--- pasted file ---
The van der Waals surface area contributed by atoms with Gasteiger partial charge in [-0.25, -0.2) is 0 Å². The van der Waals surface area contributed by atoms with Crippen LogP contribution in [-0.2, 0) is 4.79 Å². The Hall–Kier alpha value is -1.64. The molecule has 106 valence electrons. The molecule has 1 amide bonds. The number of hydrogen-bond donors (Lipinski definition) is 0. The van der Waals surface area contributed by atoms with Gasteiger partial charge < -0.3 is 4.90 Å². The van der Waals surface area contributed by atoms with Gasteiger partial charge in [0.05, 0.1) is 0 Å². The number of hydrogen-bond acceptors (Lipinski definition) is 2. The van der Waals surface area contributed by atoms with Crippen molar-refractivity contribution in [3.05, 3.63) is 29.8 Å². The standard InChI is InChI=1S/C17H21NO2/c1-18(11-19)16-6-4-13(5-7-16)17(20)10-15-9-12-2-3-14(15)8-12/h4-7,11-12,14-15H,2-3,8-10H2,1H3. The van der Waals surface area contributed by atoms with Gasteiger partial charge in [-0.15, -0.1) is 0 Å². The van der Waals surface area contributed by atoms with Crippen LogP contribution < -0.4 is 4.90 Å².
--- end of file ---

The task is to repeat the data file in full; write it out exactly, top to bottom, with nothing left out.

The van der Waals surface area contributed by atoms with Gasteiger partial charge in [-0.25, -0.2) is 0 Å². The van der Waals surface area contributed by atoms with Crippen LogP contribution in [-0.2, 0) is 4.79 Å². The Hall–Kier alpha value is -1.64. The molecule has 106 valence electrons. The molecule has 1 amide bonds. The number of hydrogen-bond donors (Lipinski definition) is 0. The van der Waals surface area contributed by atoms with Gasteiger partial charge < -0.3 is 4.90 Å². The van der Waals surface area contributed by atoms with Gasteiger partial charge in [0.05, 0.1) is 0 Å². The number of hydrogen-bond acceptors (Lipinski definition) is 2. The van der Waals surface area contributed by atoms with Crippen molar-refractivity contribution in [3.05, 3.63) is 29.8 Å². The standard InChI is InChI=1S/C17H21NO2/c1-18(11-19)16-6-4-13(5-7-16)17(20)10-15-9-12-2-3-14(15)8-12/h4-7,11-12,14-15H,2-3,8-10H2,1H3. The van der Waals surface area contributed by atoms with Gasteiger partial charge in [-0.15, -0.1) is 0 Å². The van der Waals surface area contributed by atoms with Crippen LogP contribution < -0.4 is 4.90 Å².